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Investments
Surging revival

Nonagency RMBS kicks some life back into market

Challenges remain too daunting to overcome August slowdown

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While nonagency residential mortgage-backed securities are showing signs of new life this year, the enterprises continue to totally dominate the securitization market.

Nonetheless, private-label RMBS issuance totaled $480.7 billion in the first quarter of 2013, up from $402.2 billion, or 15.9%, from the same time period a year ago, according to research from accounting firm Deloitte. However, that is at a standstill during the traditional August slowdown.

RMBS issuance is on pace to exceed $1.9 trillion for 2013, an increase of $200 billion from 2012.

However, private-label RMBS issuers have been largely absent from the market due to ongoing regulatory concerns and the inability to compete with the mortgage giant enterprises.

Regarding mortgages, Fannie Mae, Freddie Mac and Ginnie Mae still back 90% of total originations, according to the Royal Bank of Scotland (RBS).

If the mortgage finance system wants any chance of luring private issuers back into the market two critical changes must happen, including rates need to rise enough to make private-label lending more attractive and government-sponsored enterprise loan limits need to come down in order for private label lending to pick up, explained RBS Marketing & International Banking analyst Jeana Curro.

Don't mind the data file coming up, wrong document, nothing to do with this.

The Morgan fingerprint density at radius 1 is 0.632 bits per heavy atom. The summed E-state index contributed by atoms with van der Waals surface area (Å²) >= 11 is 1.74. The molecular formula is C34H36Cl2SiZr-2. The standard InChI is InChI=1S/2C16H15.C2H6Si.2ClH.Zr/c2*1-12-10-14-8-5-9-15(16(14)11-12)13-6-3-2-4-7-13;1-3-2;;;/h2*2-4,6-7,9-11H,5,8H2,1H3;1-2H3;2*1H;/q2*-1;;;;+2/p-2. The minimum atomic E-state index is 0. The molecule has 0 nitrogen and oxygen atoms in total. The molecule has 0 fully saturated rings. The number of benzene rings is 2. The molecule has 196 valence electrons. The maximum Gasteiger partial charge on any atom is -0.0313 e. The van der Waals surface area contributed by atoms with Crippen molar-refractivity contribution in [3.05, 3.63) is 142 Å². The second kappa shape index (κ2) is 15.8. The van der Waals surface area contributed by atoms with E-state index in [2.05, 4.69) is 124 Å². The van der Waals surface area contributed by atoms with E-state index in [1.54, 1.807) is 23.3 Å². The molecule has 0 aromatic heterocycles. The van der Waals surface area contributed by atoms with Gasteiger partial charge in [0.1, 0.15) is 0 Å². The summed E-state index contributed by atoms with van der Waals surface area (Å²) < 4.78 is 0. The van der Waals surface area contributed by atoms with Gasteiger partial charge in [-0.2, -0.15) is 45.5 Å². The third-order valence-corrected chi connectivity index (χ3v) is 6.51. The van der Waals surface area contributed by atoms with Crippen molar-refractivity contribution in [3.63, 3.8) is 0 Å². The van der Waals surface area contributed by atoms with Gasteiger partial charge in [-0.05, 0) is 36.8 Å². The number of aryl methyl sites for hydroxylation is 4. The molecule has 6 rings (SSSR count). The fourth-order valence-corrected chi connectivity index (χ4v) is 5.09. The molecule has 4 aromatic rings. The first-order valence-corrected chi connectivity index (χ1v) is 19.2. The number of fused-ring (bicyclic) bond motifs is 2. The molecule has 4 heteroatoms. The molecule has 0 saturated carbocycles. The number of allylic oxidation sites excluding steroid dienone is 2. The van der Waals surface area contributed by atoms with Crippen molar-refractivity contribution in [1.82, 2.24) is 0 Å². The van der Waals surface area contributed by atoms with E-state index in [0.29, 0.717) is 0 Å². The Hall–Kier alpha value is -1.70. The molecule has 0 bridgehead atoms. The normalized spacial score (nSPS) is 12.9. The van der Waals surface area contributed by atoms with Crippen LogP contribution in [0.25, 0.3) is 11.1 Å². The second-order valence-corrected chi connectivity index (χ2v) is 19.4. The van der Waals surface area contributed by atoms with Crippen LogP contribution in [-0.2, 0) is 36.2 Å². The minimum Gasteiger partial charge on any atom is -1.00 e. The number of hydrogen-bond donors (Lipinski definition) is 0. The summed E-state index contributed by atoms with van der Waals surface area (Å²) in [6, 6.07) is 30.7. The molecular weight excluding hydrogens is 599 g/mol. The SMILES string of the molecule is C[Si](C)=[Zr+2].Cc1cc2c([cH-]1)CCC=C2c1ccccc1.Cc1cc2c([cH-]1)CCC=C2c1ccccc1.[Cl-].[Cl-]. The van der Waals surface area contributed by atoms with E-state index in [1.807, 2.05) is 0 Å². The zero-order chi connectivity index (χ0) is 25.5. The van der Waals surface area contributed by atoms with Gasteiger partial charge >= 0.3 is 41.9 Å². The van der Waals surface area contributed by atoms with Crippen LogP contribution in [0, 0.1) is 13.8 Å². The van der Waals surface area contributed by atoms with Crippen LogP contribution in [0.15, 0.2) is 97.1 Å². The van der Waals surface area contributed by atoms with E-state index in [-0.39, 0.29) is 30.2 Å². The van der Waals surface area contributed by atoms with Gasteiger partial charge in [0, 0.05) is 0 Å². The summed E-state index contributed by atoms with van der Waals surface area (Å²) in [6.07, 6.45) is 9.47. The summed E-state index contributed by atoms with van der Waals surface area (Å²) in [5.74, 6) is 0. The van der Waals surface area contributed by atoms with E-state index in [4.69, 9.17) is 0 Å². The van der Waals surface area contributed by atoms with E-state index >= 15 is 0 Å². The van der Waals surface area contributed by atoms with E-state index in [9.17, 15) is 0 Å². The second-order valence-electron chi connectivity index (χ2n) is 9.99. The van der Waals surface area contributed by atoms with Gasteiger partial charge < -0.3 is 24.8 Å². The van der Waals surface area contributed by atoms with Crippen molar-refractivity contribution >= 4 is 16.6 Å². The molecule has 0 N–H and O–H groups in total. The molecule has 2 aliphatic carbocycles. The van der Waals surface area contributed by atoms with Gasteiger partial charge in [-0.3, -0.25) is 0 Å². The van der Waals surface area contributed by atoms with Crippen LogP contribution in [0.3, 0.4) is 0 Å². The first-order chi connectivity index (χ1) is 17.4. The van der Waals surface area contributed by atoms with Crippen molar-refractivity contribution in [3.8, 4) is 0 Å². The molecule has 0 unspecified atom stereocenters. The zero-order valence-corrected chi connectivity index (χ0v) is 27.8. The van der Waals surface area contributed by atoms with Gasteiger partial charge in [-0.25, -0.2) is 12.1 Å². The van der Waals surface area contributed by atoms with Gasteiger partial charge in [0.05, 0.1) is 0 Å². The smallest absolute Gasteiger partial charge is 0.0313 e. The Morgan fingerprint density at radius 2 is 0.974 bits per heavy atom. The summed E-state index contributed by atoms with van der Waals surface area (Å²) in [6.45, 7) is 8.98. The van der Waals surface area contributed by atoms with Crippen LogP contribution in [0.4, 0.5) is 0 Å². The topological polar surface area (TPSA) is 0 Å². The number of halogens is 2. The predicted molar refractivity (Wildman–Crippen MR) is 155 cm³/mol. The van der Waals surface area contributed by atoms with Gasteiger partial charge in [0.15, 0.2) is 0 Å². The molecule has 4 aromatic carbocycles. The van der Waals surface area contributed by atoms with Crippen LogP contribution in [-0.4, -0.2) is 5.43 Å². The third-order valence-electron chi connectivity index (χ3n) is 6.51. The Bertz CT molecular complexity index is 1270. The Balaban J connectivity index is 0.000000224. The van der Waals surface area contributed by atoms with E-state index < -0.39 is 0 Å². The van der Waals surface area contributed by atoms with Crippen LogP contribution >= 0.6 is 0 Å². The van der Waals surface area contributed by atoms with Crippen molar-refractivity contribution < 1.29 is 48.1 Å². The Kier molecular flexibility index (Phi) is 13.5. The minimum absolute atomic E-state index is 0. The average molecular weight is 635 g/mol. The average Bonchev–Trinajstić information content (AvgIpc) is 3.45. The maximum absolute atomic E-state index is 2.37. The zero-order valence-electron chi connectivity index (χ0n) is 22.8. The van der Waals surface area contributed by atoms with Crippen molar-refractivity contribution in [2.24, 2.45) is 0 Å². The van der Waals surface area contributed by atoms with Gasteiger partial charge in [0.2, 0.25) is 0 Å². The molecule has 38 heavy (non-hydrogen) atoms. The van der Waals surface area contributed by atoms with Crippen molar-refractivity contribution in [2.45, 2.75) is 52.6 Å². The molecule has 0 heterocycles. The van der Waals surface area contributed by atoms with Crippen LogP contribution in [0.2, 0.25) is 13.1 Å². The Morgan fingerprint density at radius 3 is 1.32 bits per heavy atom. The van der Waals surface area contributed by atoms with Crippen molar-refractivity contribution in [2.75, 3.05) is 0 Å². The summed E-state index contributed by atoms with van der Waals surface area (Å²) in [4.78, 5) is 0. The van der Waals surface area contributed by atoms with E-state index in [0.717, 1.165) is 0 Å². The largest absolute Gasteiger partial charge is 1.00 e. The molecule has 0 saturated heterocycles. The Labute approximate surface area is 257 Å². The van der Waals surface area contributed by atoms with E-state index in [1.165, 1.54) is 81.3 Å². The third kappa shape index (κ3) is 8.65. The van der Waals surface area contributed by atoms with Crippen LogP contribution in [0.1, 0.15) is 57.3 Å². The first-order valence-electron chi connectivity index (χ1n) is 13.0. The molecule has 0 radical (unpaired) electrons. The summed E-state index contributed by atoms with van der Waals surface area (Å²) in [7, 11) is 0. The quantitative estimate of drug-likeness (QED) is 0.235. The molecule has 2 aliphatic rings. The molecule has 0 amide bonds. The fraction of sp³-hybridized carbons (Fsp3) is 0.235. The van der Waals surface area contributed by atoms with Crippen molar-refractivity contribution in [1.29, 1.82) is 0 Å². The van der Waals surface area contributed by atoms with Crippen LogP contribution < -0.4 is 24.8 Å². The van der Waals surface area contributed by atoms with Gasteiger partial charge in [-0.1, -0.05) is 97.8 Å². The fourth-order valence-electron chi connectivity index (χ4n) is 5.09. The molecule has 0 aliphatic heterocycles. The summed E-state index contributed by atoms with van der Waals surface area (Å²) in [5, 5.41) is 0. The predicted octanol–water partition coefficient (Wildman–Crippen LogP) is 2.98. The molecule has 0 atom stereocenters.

"Currently execution is still very good for both borrowers and lenders to make loans that fit into the GSE box," Curro explained.  

She continued, "Finally, the securitization market is awaiting the final rule on the Qualified Residential Mortgage standard. This uncertainty needs to be cleared in order for securitization markets to revive."

Regardless of the multiple barriers impacting the sector, nonagency issuance is coming back to life.

For instance, 12 nonagency issuances, which totaled $5.5 billion, were completed through April, Deloitte noted.

Going forward, issuance is expected to increase from $6 billion in 2012 to $20 billion this year as investors begin to dip their feet back into the private-label universe. 

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